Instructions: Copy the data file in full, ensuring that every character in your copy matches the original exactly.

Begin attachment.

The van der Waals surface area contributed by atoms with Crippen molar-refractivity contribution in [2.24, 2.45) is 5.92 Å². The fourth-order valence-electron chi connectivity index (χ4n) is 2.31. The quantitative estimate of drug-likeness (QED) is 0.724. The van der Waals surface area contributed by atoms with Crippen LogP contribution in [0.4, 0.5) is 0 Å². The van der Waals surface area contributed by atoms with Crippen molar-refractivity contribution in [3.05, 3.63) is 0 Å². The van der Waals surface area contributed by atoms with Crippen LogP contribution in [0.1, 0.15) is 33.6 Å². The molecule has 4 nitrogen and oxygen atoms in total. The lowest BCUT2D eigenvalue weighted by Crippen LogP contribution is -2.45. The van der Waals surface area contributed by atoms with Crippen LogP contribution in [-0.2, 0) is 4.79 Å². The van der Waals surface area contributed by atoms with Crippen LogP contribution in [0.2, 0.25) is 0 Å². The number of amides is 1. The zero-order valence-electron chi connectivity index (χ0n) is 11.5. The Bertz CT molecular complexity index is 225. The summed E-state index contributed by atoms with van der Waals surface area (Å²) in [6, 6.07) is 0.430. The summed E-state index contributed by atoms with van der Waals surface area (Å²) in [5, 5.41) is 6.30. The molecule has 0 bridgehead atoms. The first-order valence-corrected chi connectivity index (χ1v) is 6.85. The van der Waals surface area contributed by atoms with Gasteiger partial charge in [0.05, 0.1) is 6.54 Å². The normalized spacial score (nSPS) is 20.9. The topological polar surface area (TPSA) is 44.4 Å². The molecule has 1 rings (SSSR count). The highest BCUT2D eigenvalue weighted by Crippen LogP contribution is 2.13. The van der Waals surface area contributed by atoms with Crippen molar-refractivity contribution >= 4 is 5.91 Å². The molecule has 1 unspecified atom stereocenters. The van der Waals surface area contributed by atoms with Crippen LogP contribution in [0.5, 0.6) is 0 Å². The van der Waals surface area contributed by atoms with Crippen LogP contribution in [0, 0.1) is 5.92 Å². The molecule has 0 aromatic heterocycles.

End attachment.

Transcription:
The van der Waals surface area contributed by atoms with Crippen molar-refractivity contribution in [2.24, 2.45) is 5.92 Å². The fourth-order valence-electron chi connectivity index (χ4n) is 2.31. The quantitative estimate of drug-likeness (QED) is 0.724. The van der Waals surface area contributed by atoms with Crippen LogP contribution in [0.4, 0.5) is 0 Å². The van der Waals surface area contributed by atoms with Crippen molar-refractivity contribution in [3.05, 3.63) is 0 Å². The van der Waals surface area contributed by atoms with Crippen LogP contribution in [0.1, 0.15) is 33.6 Å². The molecule has 4 nitrogen and oxygen atoms in total. The lowest BCUT2D eigenvalue weighted by Crippen LogP contribution is -2.45. The van der Waals surface area contributed by atoms with Crippen LogP contribution in [-0.2, 0) is 4.79 Å². The van der Waals surface area contributed by atoms with Crippen LogP contribution in [0.2, 0.25) is 0 Å². The number of amides is 1. The zero-order valence-electron chi connectivity index (χ0n) is 11.5. The Bertz CT molecular complexity index is 225. The summed E-state index contributed by atoms with van der Waals surface area (Å²) in [6, 6.07) is 0.430. The summed E-state index contributed by atoms with van der Waals surface area (Å²) in [5, 5.41) is 6.30. The molecule has 0 bridgehead atoms. The first-order valence-corrected chi connectivity index (χ1v) is 6.85. The van der Waals surface area contributed by atoms with Gasteiger partial charge in [0.05, 0.1) is 6.54 Å². The normalized spacial score (nSPS) is 20.9. The topological polar surface area (TPSA) is 44.4 Å². The molecule has 1 rings (SSSR count). The highest BCUT2D eigenvalue weighted by Crippen LogP contribution is 2.13. The van der Waals surface area contributed by atoms with Crippen molar-refractivity contribution >= 4 is 5.91 Å². The molecule has 1 unspecified atom stereocenters. The van der Waals surface area contributed by atoms with Crippen LogP contribution in [0.5, 0.6) is 0 Å². The van der Waals surface area contributed by atoms with Crippen LogP contribution in [0, 0.1) is 5.92 Å². The molecule has 0 aromatic heterocycles.